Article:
Protein expression is a dynamic process, which can be rapidly induced by extracellular signals. It is widely appreciated that single cells can display large variations in the level of gene induction. However, the variability in the dynamics of this process in individual cells is difficult to quantify using standard fluorescent protein (FP) expression assays, due to the slow maturation of their fluorophore. Here we have developed expression reporters that accurately measure both the levels and dynamics of protein synthesis in live single cells with a temporal resolution under a minute. Our system relies on the quantification of the translocation of a constitutively expressed FP into the nucleus. As a proof of concept, we used these reporters to measure the transient protein synthesis arising from two promoters responding to the yeast hyper osmolarity glycerol mitogen-activated protein kinase pathway (pSTL1 and pGPD1). They display distinct expression dynamics giving rise to strikingly different instantaneous expression noise.
Protein synthesis is a multi-step process. It is typically initiated by the activation of a transcription factor (TF), which binds the promoter sequence of a gene. This active TF allows the recruitment of the polymerase resulting in the formation of an initiation complex. In parallel, chromatin-remodelling enzymes act on the locus to enable the efficient transcription of the gene. The polymerase travels along the locus to produce the mRNA. After transcription, the mRNA is exported out of the nucleus to be translated into the amino acid chain that will form the protein. Many complexes and enzymes implicated in this process have been characterized, allowing a detailed mechanistic understanding of the entire protein expression machinery1,2. Comparatively, little is known about how a given DNA sequence influences the final amount of protein produced, the dynamics at which it is expressed or the cell-to-cell variability in the level of protein synthesized. Since the promoter sequence of a gene controls the first steps in protein synthesis, it plays a key role in controlling the final protein levels1,2,3,4,5,6.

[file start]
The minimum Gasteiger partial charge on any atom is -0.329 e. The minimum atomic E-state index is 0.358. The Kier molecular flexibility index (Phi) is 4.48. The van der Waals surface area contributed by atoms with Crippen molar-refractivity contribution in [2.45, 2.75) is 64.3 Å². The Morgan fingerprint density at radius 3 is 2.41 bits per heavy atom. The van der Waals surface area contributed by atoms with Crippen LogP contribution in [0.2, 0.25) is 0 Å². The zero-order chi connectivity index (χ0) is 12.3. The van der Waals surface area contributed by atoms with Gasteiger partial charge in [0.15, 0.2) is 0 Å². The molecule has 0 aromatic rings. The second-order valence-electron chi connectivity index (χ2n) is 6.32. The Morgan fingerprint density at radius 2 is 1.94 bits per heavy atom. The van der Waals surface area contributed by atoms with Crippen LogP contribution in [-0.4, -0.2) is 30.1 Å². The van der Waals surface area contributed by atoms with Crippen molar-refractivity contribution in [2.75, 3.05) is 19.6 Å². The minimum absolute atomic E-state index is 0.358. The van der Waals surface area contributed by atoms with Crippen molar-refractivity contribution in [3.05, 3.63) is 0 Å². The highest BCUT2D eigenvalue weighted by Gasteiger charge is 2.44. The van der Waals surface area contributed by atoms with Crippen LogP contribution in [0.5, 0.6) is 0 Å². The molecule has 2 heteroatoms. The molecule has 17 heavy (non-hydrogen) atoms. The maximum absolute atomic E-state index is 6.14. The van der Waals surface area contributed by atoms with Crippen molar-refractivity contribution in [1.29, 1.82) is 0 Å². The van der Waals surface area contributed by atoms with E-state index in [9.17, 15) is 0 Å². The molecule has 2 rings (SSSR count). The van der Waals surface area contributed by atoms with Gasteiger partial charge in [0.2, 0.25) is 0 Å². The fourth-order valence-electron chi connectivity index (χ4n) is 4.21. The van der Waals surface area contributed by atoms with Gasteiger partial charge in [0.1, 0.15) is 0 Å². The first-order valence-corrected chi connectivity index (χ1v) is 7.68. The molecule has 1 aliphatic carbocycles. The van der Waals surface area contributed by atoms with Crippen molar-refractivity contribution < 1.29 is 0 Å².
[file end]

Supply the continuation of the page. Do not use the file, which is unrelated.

To quantify mRNA and protein levels, numerous techniques have been developed. However, most of these measurements are performed at the population level (northern blots, western blots) and/or provide snapshots of the cell content at a given point in time (flow cytometry). Only live-cell microscopy combined with fluorescent protein (FP)-based technologies provides a tool to quantify, at the single-cell level, the temporal evolution of protein expression in a given cell.